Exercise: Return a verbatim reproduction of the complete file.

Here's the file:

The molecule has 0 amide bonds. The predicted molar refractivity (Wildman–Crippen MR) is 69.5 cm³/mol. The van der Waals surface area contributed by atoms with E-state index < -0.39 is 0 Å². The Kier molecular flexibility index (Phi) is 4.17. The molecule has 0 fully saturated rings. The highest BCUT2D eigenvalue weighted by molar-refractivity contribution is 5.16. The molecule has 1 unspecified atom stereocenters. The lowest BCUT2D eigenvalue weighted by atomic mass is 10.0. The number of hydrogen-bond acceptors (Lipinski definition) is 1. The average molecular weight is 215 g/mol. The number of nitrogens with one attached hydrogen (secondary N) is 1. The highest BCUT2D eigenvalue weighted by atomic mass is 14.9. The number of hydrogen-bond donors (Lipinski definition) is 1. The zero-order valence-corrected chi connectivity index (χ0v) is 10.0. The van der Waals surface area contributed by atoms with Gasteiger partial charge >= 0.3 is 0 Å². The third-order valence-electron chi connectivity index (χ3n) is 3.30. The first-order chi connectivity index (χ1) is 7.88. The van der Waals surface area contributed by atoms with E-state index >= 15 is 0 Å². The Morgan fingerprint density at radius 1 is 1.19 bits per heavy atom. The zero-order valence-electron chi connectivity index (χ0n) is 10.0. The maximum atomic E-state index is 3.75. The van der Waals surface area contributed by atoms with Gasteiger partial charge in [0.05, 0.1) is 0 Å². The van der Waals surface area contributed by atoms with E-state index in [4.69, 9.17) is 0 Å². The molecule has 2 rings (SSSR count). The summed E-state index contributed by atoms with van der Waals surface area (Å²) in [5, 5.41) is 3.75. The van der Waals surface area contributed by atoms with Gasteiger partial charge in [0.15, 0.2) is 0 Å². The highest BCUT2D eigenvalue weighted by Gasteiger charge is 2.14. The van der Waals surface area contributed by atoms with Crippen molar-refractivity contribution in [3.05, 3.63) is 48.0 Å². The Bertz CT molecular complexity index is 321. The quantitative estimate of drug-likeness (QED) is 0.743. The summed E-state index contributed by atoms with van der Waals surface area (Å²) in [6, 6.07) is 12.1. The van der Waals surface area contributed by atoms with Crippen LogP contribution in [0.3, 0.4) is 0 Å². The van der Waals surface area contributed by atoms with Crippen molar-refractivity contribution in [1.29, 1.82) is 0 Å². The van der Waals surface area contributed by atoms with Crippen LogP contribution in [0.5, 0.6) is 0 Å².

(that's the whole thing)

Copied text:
The molecule has 0 amide bonds. The predicted molar refractivity (Wildman–Crippen MR) is 69.5 cm³/mol. The van der Waals surface area contributed by atoms with E-state index < -0.39 is 0 Å². The Kier molecular flexibility index (Phi) is 4.17. The molecule has 0 fully saturated rings. The highest BCUT2D eigenvalue weighted by molar-refractivity contribution is 5.16. The molecule has 1 unspecified atom stereocenters. The lowest BCUT2D eigenvalue weighted by atomic mass is 10.0. The number of hydrogen-bond acceptors (Lipinski definition) is 1. The average molecular weight is 215 g/mol. The number of nitrogens with one attached hydrogen (secondary N) is 1. The highest BCUT2D eigenvalue weighted by atomic mass is 14.9. The number of hydrogen-bond donors (Lipinski definition) is 1. The zero-order valence-corrected chi connectivity index (χ0v) is 10.0. The van der Waals surface area contributed by atoms with Gasteiger partial charge >= 0.3 is 0 Å². The third-order valence-electron chi connectivity index (χ3n) is 3.30. The first-order chi connectivity index (χ1) is 7.88. The van der Waals surface area contributed by atoms with E-state index >= 15 is 0 Å². The Morgan fingerprint density at radius 1 is 1.19 bits per heavy atom. The zero-order valence-electron chi connectivity index (χ0n) is 10.0. The maximum atomic E-state index is 3.75. The van der Waals surface area contributed by atoms with Gasteiger partial charge in [0.05, 0.1) is 0 Å². The van der Waals surface area contributed by atoms with E-state index in [4.69, 9.17) is 0 Å². The molecule has 2 rings (SSSR count). The summed E-state index contributed by atoms with van der Waals surface area (Å²) in [5, 5.41) is 3.75. The van der Waals surface area contributed by atoms with Gasteiger partial charge in [0.15, 0.2) is 0 Å². The highest BCUT2D eigenvalue weighted by Gasteiger charge is 2.14. The van der Waals surface area contributed by atoms with Crippen molar-refractivity contribution in [3.05, 3.63) is 48.0 Å². The Bertz CT molecular complexity index is 321. The quantitative estimate of drug-likeness (QED) is 0.743. The summed E-state index contributed by atoms with van der Waals surface area (Å²) in [6, 6.07) is 12.1. The van der Waals surface area contributed by atoms with Crippen LogP contribution in [0.3, 0.4) is 0 Å². The van der Waals surface area contributed by atoms with Crippen molar-refractivity contribution in [1.29, 1.82) is 0 Å². The van der Waals surface area contributed by atoms with Crippen LogP contribution in [0.5, 0.6) is 0 Å².